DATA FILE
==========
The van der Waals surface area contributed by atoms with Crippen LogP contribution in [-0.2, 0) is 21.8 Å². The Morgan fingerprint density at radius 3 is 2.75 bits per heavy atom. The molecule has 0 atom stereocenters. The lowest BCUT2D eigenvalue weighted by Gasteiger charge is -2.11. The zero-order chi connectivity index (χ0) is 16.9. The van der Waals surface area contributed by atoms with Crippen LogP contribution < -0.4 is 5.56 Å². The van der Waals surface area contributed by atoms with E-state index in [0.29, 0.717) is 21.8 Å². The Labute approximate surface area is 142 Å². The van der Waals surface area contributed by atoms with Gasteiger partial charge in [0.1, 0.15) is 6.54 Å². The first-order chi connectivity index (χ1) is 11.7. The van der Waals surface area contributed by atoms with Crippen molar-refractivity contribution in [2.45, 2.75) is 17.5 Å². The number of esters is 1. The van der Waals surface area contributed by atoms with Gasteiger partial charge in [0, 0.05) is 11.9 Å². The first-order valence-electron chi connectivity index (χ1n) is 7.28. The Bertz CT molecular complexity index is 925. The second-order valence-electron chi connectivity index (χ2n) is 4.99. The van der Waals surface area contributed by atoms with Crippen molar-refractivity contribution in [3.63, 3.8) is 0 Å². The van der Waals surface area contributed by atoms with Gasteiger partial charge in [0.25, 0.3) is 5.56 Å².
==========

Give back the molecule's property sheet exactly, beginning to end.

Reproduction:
The van der Waals surface area contributed by atoms with Crippen LogP contribution in [-0.2, 0) is 21.8 Å². The Morgan fingerprint density at radius 3 is 2.75 bits per heavy atom. The molecule has 0 atom stereocenters. The lowest BCUT2D eigenvalue weighted by Gasteiger charge is -2.11. The zero-order chi connectivity index (χ0) is 16.9. The van der Waals surface area contributed by atoms with Crippen LogP contribution < -0.4 is 5.56 Å². The van der Waals surface area contributed by atoms with E-state index in [0.29, 0.717) is 21.8 Å². The Labute approximate surface area is 142 Å². The van der Waals surface area contributed by atoms with Gasteiger partial charge in [0.1, 0.15) is 6.54 Å². The first-order chi connectivity index (χ1) is 11.7. The van der Waals surface area contributed by atoms with Crippen molar-refractivity contribution in [2.45, 2.75) is 17.5 Å². The number of esters is 1. The van der Waals surface area contributed by atoms with Gasteiger partial charge in [0, 0.05) is 11.9 Å². The first-order valence-electron chi connectivity index (χ1n) is 7.28. The Bertz CT molecular complexity index is 925. The second-order valence-electron chi connectivity index (χ2n) is 4.99. The van der Waals surface area contributed by atoms with Crippen molar-refractivity contribution in [3.63, 3.8) is 0 Å². The van der Waals surface area contributed by atoms with Gasteiger partial charge in [0.25, 0.3) is 5.56 Å².